Nook version of vintage magazine article originally published in 1899.
I asked M. Tissot one day how he got his data for painting the garments worn by Jesus. Had he seen these in visions, or had he found men in Palestine who dress today as Christ dressed?
"I found men," he replied, "who wear today such garments as Christ wore, but they were not in Palestine. They are a tribe of Arabs dwelling between Egypt and the desert to the north. You know the apostles bound their heads with turbans and wore colored garments like those found still in Judea. But Christ as a man dressed entirely in white - a white robe and white cloak. His head was never covered except by a fold of this outer garment. As a boy, Christ wore colors, like other boys, but when he became a teacher of men, one set apart from the rest, then he put on white. Only before Pilate and in the days of his trial and condemnation he was made to wear red, as a mark of his disgrace."
"And how did you learn about Mary's dress?" I asked.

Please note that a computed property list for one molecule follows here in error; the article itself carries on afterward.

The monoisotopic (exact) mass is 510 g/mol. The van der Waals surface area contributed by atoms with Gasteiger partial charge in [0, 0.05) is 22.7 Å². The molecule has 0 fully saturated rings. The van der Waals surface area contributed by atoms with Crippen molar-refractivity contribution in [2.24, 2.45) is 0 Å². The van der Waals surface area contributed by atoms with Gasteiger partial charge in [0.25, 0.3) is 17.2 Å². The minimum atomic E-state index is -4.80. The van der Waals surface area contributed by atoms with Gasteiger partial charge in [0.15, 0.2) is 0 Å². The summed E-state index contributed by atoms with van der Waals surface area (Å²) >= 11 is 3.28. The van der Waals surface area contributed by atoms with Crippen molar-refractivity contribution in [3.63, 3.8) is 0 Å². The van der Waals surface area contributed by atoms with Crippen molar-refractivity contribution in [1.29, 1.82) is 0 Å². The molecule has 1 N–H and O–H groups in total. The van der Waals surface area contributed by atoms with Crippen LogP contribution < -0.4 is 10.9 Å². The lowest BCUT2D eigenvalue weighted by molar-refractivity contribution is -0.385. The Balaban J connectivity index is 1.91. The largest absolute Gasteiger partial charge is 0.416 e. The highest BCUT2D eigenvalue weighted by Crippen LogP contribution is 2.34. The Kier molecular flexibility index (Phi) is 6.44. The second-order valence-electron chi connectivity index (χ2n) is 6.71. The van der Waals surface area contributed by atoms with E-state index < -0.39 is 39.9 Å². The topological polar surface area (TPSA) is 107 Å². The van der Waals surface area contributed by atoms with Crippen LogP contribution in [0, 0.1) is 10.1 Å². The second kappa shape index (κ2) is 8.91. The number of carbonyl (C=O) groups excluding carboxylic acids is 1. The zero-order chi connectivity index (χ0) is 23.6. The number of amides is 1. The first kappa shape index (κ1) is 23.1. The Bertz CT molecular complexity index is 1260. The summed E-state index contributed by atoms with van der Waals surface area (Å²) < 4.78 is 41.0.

"That was easier. The Syrian women in the vicinity of Bethlehem and in villages near Jerusalem dress to-day practically as the Virgin dressed. Their garments are made of striped cloth woven in widths of about one foot. The main part is blue, with a stripe of green at one edge, and a stripe of red at the other, and lines of yellow separating these from the blue body. A full width of this cloth forms the front of the gown, with a half width on either side. Then the fullness of the skirt is formed by a setting in of yellow cloth. The sleeves are flowing, the ordinary color being yellow and blue, and over all hangs a long white veil draped over a stiff headdress of red and green. The gown is held at the waist with a girdle of many colored threads – into which the front of the gown is tucked so as to form a spacious pocket. In this the women carry all sorts of things, including nuts, and raisins, which they are constantly munching.”